Firms, Organizations and Contracts: A Reader in Industrial Organization

By Peter J. Buckley; Jonathan Michie | Go to book overview

Foreword

The editors of The Economics of Contracts and Industrial Organization have put us in their debt by compiling an extremely valuable collection of articles on a subject the importance of which has only recently been recognized. However, work on it is now going on apace in many countries and the issue of this book of readings is therefore timely.

What is this new subject? Williamson called it 'the new institutional economics' or 'transaction cost economics' and its scope is well described by the title of this book. The articles in Part I, "'The Theory of the Firm'", tell us about the origin and development of the ideas that were to produce 'transaction cost economics'. In my article "'The Nature of the Firm'" (published in 1937) I introduced the concept of transaction costs and the dichotomy of co-ordination through the market and within the firm. For reasons that are not altogether clear to me, it was not until the 1970s and 1980s that the subject came alive again. What followed in those years was the very influential series of articles reprinted in Part I that carried the analysis well beyond my earlier formulation. Ambiguities were removed, errors corrected, new concepts introduced. The articles in Part II, Markets and Industrial Organization, and III, Joint Ventures, Networks, Clans and Alliances, carried the story forward. In them the focus is expanded and new questions are raised. The importance of such factors as reputation, the organization form, relationships outside contract and inter-firm agreements of various kinds, is demonstrated. These articles make clear that we have travelled far from a simple choice between the firm and the market, and that what we have to understand is the functioning of an intricate interrelated institutional structure about which we are extremely ignorant. Dispelling this ignorance will be an immense task, but, in carrying it out, the guidance provided by the articles in this book of readings will be of the greatest help.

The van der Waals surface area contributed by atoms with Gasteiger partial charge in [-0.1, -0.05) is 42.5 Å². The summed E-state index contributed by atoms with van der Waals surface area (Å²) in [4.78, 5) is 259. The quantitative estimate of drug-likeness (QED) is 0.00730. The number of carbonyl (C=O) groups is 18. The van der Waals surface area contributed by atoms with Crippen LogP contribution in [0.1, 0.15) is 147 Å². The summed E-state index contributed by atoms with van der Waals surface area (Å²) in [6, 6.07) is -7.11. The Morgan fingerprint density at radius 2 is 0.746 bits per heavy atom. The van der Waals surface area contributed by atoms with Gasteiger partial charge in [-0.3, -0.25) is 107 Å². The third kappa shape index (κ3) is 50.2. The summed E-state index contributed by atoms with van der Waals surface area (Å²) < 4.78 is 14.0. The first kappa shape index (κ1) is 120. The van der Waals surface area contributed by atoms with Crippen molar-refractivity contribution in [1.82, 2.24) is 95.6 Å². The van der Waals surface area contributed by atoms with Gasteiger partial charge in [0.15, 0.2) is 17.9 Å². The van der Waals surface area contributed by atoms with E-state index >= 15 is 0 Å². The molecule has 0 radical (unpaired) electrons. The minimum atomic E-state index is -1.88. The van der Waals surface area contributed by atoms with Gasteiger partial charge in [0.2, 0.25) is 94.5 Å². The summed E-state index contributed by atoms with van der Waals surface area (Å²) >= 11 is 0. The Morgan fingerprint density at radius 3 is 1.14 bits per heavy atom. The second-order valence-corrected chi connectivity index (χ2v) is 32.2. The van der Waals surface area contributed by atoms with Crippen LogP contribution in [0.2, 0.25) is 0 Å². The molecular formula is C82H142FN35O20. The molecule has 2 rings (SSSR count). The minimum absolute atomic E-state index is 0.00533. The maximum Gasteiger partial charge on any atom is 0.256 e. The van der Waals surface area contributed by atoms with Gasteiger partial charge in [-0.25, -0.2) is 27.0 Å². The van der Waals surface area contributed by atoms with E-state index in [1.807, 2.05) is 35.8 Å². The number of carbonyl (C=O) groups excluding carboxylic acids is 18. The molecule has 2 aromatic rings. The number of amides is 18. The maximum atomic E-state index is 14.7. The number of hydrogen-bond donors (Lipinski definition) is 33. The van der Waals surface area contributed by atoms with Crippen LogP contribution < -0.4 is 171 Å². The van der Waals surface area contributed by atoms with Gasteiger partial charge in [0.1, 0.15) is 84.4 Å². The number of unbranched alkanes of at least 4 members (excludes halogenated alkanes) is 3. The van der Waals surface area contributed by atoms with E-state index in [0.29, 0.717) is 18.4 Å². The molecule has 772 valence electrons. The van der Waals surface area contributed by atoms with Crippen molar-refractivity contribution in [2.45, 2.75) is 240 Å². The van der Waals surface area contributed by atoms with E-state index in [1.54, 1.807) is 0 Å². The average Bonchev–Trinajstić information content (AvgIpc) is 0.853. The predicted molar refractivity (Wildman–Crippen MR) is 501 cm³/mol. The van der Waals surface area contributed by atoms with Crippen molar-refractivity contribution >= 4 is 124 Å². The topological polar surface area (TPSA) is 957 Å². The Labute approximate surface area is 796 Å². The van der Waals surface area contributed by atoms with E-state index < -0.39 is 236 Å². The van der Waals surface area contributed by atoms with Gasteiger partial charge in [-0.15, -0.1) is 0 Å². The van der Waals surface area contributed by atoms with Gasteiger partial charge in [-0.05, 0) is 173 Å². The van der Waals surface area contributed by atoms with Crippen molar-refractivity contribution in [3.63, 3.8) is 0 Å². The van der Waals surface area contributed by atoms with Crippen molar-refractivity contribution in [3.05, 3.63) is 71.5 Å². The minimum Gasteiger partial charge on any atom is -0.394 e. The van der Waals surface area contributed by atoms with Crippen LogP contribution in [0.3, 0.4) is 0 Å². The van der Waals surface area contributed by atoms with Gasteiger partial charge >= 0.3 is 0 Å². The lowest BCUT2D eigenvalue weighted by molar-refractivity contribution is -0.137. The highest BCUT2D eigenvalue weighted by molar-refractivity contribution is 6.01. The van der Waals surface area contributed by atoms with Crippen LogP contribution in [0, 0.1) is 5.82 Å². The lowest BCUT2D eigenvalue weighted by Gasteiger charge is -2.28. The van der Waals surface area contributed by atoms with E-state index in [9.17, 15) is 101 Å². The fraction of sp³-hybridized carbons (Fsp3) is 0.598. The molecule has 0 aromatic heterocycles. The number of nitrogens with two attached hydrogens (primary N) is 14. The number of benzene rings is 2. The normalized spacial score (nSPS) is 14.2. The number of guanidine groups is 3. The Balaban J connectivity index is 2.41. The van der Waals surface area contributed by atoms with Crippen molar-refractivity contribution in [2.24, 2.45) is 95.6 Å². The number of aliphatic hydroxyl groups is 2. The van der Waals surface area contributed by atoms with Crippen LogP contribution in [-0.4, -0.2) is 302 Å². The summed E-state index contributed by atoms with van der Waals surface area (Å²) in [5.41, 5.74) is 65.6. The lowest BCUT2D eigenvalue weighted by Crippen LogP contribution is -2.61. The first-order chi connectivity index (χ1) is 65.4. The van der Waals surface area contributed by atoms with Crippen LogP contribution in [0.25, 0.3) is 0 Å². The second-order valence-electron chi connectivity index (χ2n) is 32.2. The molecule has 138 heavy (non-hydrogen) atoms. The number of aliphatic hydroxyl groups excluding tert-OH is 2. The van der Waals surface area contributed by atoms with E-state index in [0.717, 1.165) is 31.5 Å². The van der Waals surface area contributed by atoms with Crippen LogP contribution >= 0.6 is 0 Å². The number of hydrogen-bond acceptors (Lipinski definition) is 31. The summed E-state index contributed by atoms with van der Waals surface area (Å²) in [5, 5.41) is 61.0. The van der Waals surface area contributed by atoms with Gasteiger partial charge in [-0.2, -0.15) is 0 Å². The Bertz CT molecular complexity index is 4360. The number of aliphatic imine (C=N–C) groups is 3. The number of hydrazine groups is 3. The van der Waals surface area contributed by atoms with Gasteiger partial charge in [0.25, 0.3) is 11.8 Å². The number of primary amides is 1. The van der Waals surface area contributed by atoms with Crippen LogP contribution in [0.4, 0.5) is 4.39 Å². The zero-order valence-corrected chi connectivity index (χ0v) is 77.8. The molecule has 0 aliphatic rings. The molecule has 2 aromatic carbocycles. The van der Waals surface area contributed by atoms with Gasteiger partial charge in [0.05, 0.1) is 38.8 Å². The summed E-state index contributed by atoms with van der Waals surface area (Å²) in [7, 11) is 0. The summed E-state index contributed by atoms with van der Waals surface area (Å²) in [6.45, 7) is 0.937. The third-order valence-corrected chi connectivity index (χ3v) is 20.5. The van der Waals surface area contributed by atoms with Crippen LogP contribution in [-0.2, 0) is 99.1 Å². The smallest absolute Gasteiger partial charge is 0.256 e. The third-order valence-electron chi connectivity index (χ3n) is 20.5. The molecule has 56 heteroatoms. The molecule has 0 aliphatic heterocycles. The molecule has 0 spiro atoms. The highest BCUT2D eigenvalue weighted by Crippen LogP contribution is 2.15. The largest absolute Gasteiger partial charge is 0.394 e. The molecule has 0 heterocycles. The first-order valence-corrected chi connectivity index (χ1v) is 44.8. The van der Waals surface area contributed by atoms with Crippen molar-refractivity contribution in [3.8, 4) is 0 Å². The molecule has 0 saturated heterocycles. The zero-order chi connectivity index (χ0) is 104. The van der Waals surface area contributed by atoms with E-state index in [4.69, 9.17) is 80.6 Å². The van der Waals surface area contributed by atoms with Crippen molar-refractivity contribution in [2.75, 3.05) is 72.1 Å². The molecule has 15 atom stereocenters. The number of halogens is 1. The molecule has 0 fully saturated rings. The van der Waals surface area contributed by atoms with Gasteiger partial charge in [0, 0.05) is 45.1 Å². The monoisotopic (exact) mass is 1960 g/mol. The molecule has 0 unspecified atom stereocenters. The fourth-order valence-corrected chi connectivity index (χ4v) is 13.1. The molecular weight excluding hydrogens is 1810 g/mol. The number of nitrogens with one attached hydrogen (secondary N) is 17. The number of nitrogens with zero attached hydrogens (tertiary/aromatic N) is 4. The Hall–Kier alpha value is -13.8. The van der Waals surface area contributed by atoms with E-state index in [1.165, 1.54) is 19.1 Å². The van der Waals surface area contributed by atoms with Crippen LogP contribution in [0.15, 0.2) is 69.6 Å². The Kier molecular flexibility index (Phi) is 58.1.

Ronald Coase

-xiii-

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Firms, Organizations and Contracts: A Reader in Industrial Organization
Table of contents

Table of contents

  • Title Page iii
  • Preface and Acknowledgements v
  • Acknowledgements vi
  • Contents viii
  • List of Contributors xi
  • Foreword xiii
  • Introduction and Overview 1
  • Notes 18
  • References 20
  • I. THEORY OF THE FIRM 21
  • 1: The Equilibrium of the Firm 23
  • 2: The Nature of the Firm 40
  • 3: The Organization of Industry 59
  • 4: Production, Information Costs, and Economic Organization 75
  • Summary 95
  • Notes 96
  • References 102
  • 5: Theory of the Firm: Managerial Behavior, Agency Costs, and Ownership Structure 103
  • Conclusions 151
  • Notes 151
  • References 163
  • 6: Transaction-Cost Economics: The Governance of Contractual Relations 168
  • Conclusion 192
  • 7: An Economist's Perspective on the Theory of the Firm 199
  • Conclusion 212
  • Notes 212
  • II. MARKETS AND INDUSTRIAL ORGANIZATION 219
  • 8: Corporate Culture and Economic Theory 221
  • Introduction 221
  • Conclusion 261
  • Appendix 262
  • Appendix 271
  • Appendix 273
  • References 274
  • 9: Co-operative Agreements and the Organization of Industry 276
  • References 292
  • 10: Interpenetration of Organization and Market: Japan's Firm and Market in Comparison with the US 293
  • Conclusion 317
  • References 319
  • 11: Vertical Quasi-Integration 320
  • Conclusions 336
  • Notes 337
  • 12: Non-Contractual Relations In Business: A Preliminary Study 339
  • 13: Goodwill and the Spirit of Market Capitalism 359
  • III. JOINT VENTURES, NETWORKS, AND] CLANS 383
  • III. JOINT VENTURES, NETWORKS, AND] CLANS 385
  • References 407
  • 15: Joint Ventures 410
  • Conclusion 427
  • References 428
  • 16: Organizations: New Concepts for New Forms 429
  • Conclusion 440
  • Notes 441
  • 17: Markets, Bureaucracies, and Clans 442
  • References 456
  • Notes 459
  • References 473
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